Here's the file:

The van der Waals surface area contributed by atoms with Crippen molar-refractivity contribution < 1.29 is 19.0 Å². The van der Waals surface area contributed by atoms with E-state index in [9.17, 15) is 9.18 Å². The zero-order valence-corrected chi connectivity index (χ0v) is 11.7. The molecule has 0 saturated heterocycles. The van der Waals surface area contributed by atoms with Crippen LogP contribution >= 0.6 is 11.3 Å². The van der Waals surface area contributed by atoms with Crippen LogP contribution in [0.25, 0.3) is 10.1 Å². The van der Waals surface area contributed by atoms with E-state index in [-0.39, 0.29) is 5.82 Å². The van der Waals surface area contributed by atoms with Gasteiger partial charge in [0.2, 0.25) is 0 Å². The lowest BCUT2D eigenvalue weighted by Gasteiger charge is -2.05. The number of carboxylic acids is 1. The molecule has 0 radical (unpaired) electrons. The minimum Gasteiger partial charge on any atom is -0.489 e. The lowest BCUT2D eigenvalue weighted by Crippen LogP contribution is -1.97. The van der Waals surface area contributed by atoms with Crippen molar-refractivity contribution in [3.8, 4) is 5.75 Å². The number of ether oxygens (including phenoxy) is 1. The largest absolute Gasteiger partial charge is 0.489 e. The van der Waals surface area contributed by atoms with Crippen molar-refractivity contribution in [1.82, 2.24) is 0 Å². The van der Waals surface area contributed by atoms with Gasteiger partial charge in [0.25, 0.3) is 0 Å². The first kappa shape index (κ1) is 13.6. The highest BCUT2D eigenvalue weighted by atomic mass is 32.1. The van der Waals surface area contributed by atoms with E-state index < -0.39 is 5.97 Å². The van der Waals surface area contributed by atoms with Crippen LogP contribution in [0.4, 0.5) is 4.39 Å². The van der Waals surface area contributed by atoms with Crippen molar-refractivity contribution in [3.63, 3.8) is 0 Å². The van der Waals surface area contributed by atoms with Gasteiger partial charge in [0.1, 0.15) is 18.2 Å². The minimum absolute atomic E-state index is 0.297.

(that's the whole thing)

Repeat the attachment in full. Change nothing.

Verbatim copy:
The van der Waals surface area contributed by atoms with Crippen molar-refractivity contribution < 1.29 is 19.0 Å². The van der Waals surface area contributed by atoms with E-state index in [9.17, 15) is 9.18 Å². The zero-order valence-corrected chi connectivity index (χ0v) is 11.7. The molecule has 0 saturated heterocycles. The van der Waals surface area contributed by atoms with Crippen LogP contribution >= 0.6 is 11.3 Å². The van der Waals surface area contributed by atoms with Crippen LogP contribution in [0.25, 0.3) is 10.1 Å². The van der Waals surface area contributed by atoms with E-state index in [-0.39, 0.29) is 5.82 Å². The van der Waals surface area contributed by atoms with Gasteiger partial charge in [0.2, 0.25) is 0 Å². The lowest BCUT2D eigenvalue weighted by Gasteiger charge is -2.05. The number of carboxylic acids is 1. The molecule has 0 radical (unpaired) electrons. The minimum Gasteiger partial charge on any atom is -0.489 e. The lowest BCUT2D eigenvalue weighted by Crippen LogP contribution is -1.97. The van der Waals surface area contributed by atoms with Crippen molar-refractivity contribution in [3.8, 4) is 5.75 Å². The number of ether oxygens (including phenoxy) is 1. The largest absolute Gasteiger partial charge is 0.489 e. The van der Waals surface area contributed by atoms with Crippen molar-refractivity contribution in [1.82, 2.24) is 0 Å². The van der Waals surface area contributed by atoms with Gasteiger partial charge in [0.25, 0.3) is 0 Å². The first kappa shape index (κ1) is 13.6. The highest BCUT2D eigenvalue weighted by atomic mass is 32.1. The van der Waals surface area contributed by atoms with E-state index < -0.39 is 5.97 Å². The van der Waals surface area contributed by atoms with Crippen LogP contribution in [0.4, 0.5) is 4.39 Å². The van der Waals surface area contributed by atoms with Crippen molar-refractivity contribution in [3.63, 3.8) is 0 Å². The van der Waals surface area contributed by atoms with Gasteiger partial charge in [0.1, 0.15) is 18.2 Å². The minimum absolute atomic E-state index is 0.297.